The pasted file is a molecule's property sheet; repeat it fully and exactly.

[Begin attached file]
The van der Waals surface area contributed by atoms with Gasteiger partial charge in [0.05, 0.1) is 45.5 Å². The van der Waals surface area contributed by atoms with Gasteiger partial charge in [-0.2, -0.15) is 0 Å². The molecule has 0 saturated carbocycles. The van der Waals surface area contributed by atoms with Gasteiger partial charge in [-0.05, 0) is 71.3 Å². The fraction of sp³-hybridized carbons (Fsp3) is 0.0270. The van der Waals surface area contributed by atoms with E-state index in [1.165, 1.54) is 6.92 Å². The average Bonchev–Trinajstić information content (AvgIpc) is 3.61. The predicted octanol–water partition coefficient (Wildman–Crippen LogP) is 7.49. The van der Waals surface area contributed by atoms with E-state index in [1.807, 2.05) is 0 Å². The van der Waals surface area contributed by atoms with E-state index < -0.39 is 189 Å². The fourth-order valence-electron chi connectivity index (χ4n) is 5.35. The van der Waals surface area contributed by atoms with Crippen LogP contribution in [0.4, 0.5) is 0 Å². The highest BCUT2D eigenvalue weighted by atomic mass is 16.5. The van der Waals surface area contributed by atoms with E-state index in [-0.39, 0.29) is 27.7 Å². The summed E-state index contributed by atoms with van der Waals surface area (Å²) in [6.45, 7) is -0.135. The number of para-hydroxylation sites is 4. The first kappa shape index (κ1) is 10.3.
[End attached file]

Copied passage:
The van der Waals surface area contributed by atoms with Gasteiger partial charge in [0.05, 0.1) is 45.5 Å². The van der Waals surface area contributed by atoms with Gasteiger partial charge in [-0.2, -0.15) is 0 Å². The molecule has 0 saturated carbocycles. The van der Waals surface area contributed by atoms with Gasteiger partial charge in [-0.05, 0) is 71.3 Å². The fraction of sp³-hybridized carbons (Fsp3) is 0.0270. The van der Waals surface area contributed by atoms with E-state index in [1.165, 1.54) is 6.92 Å². The average Bonchev–Trinajstić information content (AvgIpc) is 3.61. The predicted octanol–water partition coefficient (Wildman–Crippen LogP) is 7.49. The van der Waals surface area contributed by atoms with E-state index in [1.807, 2.05) is 0 Å². The van der Waals surface area contributed by atoms with E-state index < -0.39 is 189 Å². The fourth-order valence-electron chi connectivity index (χ4n) is 5.35. The van der Waals surface area contributed by atoms with Crippen LogP contribution in [0.4, 0.5) is 0 Å². The highest BCUT2D eigenvalue weighted by atomic mass is 16.5. The van der Waals surface area contributed by atoms with E-state index in [-0.39, 0.29) is 27.7 Å². The summed E-state index contributed by atoms with van der Waals surface area (Å²) in [6.45, 7) is -0.135. The number of para-hydroxylation sites is 4. The first kappa shape index (κ1) is 10.3.